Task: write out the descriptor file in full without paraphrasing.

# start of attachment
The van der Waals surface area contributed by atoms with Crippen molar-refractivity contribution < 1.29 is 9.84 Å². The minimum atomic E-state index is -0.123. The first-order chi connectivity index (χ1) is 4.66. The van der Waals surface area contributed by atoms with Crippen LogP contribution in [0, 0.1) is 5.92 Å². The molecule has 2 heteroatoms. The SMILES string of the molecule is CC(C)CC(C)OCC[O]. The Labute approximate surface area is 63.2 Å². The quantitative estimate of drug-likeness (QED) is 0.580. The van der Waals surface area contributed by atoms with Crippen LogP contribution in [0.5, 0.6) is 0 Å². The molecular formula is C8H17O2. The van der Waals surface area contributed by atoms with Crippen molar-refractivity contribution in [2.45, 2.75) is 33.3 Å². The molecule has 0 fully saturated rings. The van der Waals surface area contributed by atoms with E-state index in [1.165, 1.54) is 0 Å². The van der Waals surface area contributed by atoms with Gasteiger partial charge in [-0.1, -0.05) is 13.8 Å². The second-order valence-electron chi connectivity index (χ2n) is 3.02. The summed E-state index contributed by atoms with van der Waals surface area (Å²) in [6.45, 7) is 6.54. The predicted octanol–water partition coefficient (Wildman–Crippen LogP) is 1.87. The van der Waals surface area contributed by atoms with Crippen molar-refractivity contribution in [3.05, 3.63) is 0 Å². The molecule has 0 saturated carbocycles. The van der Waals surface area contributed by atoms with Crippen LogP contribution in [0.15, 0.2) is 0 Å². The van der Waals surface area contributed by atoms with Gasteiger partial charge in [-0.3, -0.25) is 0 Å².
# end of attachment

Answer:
The van der Waals surface area contributed by atoms with Crippen molar-refractivity contribution < 1.29 is 9.84 Å². The minimum atomic E-state index is -0.123. The first-order chi connectivity index (χ1) is 4.66. The van der Waals surface area contributed by atoms with Crippen LogP contribution in [0, 0.1) is 5.92 Å². The molecule has 2 heteroatoms. The SMILES string of the molecule is CC(C)CC(C)OCC[O]. The Labute approximate surface area is 63.2 Å². The quantitative estimate of drug-likeness (QED) is 0.580. The van der Waals surface area contributed by atoms with Crippen LogP contribution in [0.5, 0.6) is 0 Å². The molecular formula is C8H17O2. The van der Waals surface area contributed by atoms with Crippen molar-refractivity contribution in [2.45, 2.75) is 33.3 Å². The molecule has 0 fully saturated rings. The van der Waals surface area contributed by atoms with E-state index in [1.165, 1.54) is 0 Å². The van der Waals surface area contributed by atoms with Gasteiger partial charge in [-0.1, -0.05) is 13.8 Å². The second-order valence-electron chi connectivity index (χ2n) is 3.02. The summed E-state index contributed by atoms with van der Waals surface area (Å²) in [6.45, 7) is 6.54. The predicted octanol–water partition coefficient (Wildman–Crippen LogP) is 1.87. The van der Waals surface area contributed by atoms with Crippen molar-refractivity contribution in [3.05, 3.63) is 0 Å². The molecule has 0 saturated carbocycles. The van der Waals surface area contributed by atoms with Crippen LogP contribution in [0.15, 0.2) is 0 Å². The van der Waals surface area contributed by atoms with Gasteiger partial charge in [-0.3, -0.25) is 0 Å².